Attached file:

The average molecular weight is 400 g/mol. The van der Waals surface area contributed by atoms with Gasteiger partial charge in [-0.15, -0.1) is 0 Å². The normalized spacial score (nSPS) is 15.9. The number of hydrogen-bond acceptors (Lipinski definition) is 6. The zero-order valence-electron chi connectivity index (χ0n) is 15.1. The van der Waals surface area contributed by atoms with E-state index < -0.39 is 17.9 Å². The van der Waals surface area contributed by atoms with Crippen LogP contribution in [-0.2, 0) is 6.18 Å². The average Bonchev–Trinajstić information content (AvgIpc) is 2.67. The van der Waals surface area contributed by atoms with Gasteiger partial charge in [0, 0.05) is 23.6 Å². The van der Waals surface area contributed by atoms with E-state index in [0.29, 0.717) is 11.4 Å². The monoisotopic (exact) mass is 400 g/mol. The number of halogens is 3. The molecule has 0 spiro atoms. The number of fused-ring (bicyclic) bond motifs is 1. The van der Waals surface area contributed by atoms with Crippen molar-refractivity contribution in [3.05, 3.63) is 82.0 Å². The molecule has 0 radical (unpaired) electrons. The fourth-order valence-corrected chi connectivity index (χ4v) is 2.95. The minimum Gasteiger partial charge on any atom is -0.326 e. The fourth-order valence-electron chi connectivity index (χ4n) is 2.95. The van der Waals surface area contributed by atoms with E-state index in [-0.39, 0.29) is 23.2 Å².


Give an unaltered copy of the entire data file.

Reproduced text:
The average molecular weight is 400 g/mol. The van der Waals surface area contributed by atoms with Gasteiger partial charge in [-0.15, -0.1) is 0 Å². The normalized spacial score (nSPS) is 15.9. The number of hydrogen-bond acceptors (Lipinski definition) is 6. The zero-order valence-electron chi connectivity index (χ0n) is 15.1. The van der Waals surface area contributed by atoms with E-state index < -0.39 is 17.9 Å². The van der Waals surface area contributed by atoms with Crippen LogP contribution in [-0.2, 0) is 6.18 Å². The average Bonchev–Trinajstić information content (AvgIpc) is 2.67. The van der Waals surface area contributed by atoms with Gasteiger partial charge in [0, 0.05) is 23.6 Å². The van der Waals surface area contributed by atoms with E-state index in [0.29, 0.717) is 11.4 Å². The monoisotopic (exact) mass is 400 g/mol. The number of halogens is 3. The molecule has 0 spiro atoms. The number of fused-ring (bicyclic) bond motifs is 1. The van der Waals surface area contributed by atoms with Crippen molar-refractivity contribution in [3.05, 3.63) is 82.0 Å². The molecule has 0 radical (unpaired) electrons. The fourth-order valence-corrected chi connectivity index (χ4v) is 2.95. The minimum Gasteiger partial charge on any atom is -0.326 e. The fourth-order valence-electron chi connectivity index (χ4n) is 2.95. The van der Waals surface area contributed by atoms with E-state index in [-0.39, 0.29) is 23.2 Å².